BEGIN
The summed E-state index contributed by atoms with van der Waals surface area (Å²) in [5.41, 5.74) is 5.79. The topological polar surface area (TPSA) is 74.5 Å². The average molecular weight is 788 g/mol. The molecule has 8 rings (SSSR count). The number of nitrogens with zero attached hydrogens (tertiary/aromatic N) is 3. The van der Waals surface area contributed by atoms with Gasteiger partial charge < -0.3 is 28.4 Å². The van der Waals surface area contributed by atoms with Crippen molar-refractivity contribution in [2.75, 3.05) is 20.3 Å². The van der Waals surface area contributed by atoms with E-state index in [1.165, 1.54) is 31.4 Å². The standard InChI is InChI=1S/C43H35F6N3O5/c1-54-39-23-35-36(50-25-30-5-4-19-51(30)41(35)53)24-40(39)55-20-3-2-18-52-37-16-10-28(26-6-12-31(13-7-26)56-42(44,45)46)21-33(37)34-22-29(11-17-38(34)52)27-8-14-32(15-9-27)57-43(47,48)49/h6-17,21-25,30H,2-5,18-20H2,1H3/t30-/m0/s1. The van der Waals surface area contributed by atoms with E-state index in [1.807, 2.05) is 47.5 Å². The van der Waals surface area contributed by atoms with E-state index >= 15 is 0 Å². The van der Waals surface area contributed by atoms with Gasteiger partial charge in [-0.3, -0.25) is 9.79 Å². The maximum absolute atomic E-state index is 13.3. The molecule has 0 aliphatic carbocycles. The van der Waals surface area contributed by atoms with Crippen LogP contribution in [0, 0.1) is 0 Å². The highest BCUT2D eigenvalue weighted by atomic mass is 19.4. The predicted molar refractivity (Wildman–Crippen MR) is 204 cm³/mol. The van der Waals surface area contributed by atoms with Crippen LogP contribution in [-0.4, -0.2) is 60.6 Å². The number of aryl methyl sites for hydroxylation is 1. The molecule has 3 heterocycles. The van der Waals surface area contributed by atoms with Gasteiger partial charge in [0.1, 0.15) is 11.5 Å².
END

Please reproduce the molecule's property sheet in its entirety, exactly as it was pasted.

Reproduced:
The summed E-state index contributed by atoms with van der Waals surface area (Å²) in [5.41, 5.74) is 5.79. The topological polar surface area (TPSA) is 74.5 Å². The average molecular weight is 788 g/mol. The molecule has 8 rings (SSSR count). The number of nitrogens with zero attached hydrogens (tertiary/aromatic N) is 3. The van der Waals surface area contributed by atoms with Gasteiger partial charge < -0.3 is 28.4 Å². The van der Waals surface area contributed by atoms with Crippen molar-refractivity contribution in [2.75, 3.05) is 20.3 Å². The van der Waals surface area contributed by atoms with E-state index in [1.165, 1.54) is 31.4 Å². The standard InChI is InChI=1S/C43H35F6N3O5/c1-54-39-23-35-36(50-25-30-5-4-19-51(30)41(35)53)24-40(39)55-20-3-2-18-52-37-16-10-28(26-6-12-31(13-7-26)56-42(44,45)46)21-33(37)34-22-29(11-17-38(34)52)27-8-14-32(15-9-27)57-43(47,48)49/h6-17,21-25,30H,2-5,18-20H2,1H3/t30-/m0/s1. The van der Waals surface area contributed by atoms with E-state index in [1.807, 2.05) is 47.5 Å². The van der Waals surface area contributed by atoms with E-state index >= 15 is 0 Å². The van der Waals surface area contributed by atoms with Gasteiger partial charge in [-0.3, -0.25) is 9.79 Å². The maximum absolute atomic E-state index is 13.3. The molecule has 0 aliphatic carbocycles. The van der Waals surface area contributed by atoms with Crippen LogP contribution in [0, 0.1) is 0 Å². The highest BCUT2D eigenvalue weighted by atomic mass is 19.4. The predicted molar refractivity (Wildman–Crippen MR) is 204 cm³/mol. The van der Waals surface area contributed by atoms with Crippen LogP contribution in [-0.4, -0.2) is 60.6 Å². The number of aryl methyl sites for hydroxylation is 1. The molecule has 3 heterocycles. The van der Waals surface area contributed by atoms with Gasteiger partial charge in [0.1, 0.15) is 11.5 Å².